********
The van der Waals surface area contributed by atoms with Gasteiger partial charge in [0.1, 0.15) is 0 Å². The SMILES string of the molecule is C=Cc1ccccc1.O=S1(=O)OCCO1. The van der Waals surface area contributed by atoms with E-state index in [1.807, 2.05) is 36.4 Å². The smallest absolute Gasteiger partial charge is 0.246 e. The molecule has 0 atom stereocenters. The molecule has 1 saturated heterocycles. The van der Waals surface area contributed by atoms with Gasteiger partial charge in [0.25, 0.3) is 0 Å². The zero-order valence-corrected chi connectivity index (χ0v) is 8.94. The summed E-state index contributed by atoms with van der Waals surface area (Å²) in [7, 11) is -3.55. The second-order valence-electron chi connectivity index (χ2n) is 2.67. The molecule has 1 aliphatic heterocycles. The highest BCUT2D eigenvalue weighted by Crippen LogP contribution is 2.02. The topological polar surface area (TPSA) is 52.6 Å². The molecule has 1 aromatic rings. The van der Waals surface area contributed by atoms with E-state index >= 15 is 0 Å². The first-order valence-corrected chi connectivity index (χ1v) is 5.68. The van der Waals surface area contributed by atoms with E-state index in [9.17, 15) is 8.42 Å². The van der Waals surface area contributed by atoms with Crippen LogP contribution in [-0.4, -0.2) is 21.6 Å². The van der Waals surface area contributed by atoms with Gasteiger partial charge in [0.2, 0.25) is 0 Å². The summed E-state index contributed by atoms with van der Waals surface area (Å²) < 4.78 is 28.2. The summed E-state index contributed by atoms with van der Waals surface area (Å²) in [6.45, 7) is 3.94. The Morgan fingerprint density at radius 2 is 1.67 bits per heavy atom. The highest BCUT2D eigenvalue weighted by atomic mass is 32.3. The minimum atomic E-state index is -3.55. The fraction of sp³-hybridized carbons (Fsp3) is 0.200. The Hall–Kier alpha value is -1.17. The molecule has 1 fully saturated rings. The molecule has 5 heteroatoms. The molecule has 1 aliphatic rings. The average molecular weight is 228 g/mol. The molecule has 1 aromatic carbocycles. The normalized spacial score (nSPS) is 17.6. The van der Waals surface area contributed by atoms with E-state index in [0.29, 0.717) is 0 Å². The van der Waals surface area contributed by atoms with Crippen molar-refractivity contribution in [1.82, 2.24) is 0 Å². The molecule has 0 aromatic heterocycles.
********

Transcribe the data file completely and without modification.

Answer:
The van der Waals surface area contributed by atoms with Gasteiger partial charge in [0.1, 0.15) is 0 Å². The SMILES string of the molecule is C=Cc1ccccc1.O=S1(=O)OCCO1. The van der Waals surface area contributed by atoms with E-state index in [1.807, 2.05) is 36.4 Å². The smallest absolute Gasteiger partial charge is 0.246 e. The molecule has 0 atom stereocenters. The molecule has 1 saturated heterocycles. The van der Waals surface area contributed by atoms with Gasteiger partial charge in [0.25, 0.3) is 0 Å². The zero-order valence-corrected chi connectivity index (χ0v) is 8.94. The summed E-state index contributed by atoms with van der Waals surface area (Å²) in [7, 11) is -3.55. The second-order valence-electron chi connectivity index (χ2n) is 2.67. The molecule has 1 aliphatic heterocycles. The highest BCUT2D eigenvalue weighted by Crippen LogP contribution is 2.02. The topological polar surface area (TPSA) is 52.6 Å². The molecule has 1 aromatic rings. The van der Waals surface area contributed by atoms with E-state index >= 15 is 0 Å². The first-order valence-corrected chi connectivity index (χ1v) is 5.68. The van der Waals surface area contributed by atoms with E-state index in [9.17, 15) is 8.42 Å². The van der Waals surface area contributed by atoms with Crippen LogP contribution in [-0.4, -0.2) is 21.6 Å². The van der Waals surface area contributed by atoms with Gasteiger partial charge in [0.2, 0.25) is 0 Å². The summed E-state index contributed by atoms with van der Waals surface area (Å²) < 4.78 is 28.2. The summed E-state index contributed by atoms with van der Waals surface area (Å²) in [6.45, 7) is 3.94. The Morgan fingerprint density at radius 2 is 1.67 bits per heavy atom. The highest BCUT2D eigenvalue weighted by atomic mass is 32.3. The minimum atomic E-state index is -3.55. The fraction of sp³-hybridized carbons (Fsp3) is 0.200. The Hall–Kier alpha value is -1.17. The molecule has 1 fully saturated rings. The molecule has 5 heteroatoms. The molecule has 1 aliphatic rings. The average molecular weight is 228 g/mol. The molecule has 1 aromatic carbocycles. The normalized spacial score (nSPS) is 17.6. The van der Waals surface area contributed by atoms with E-state index in [0.29, 0.717) is 0 Å². The van der Waals surface area contributed by atoms with Crippen molar-refractivity contribution in [1.82, 2.24) is 0 Å². The molecule has 0 aromatic heterocycles.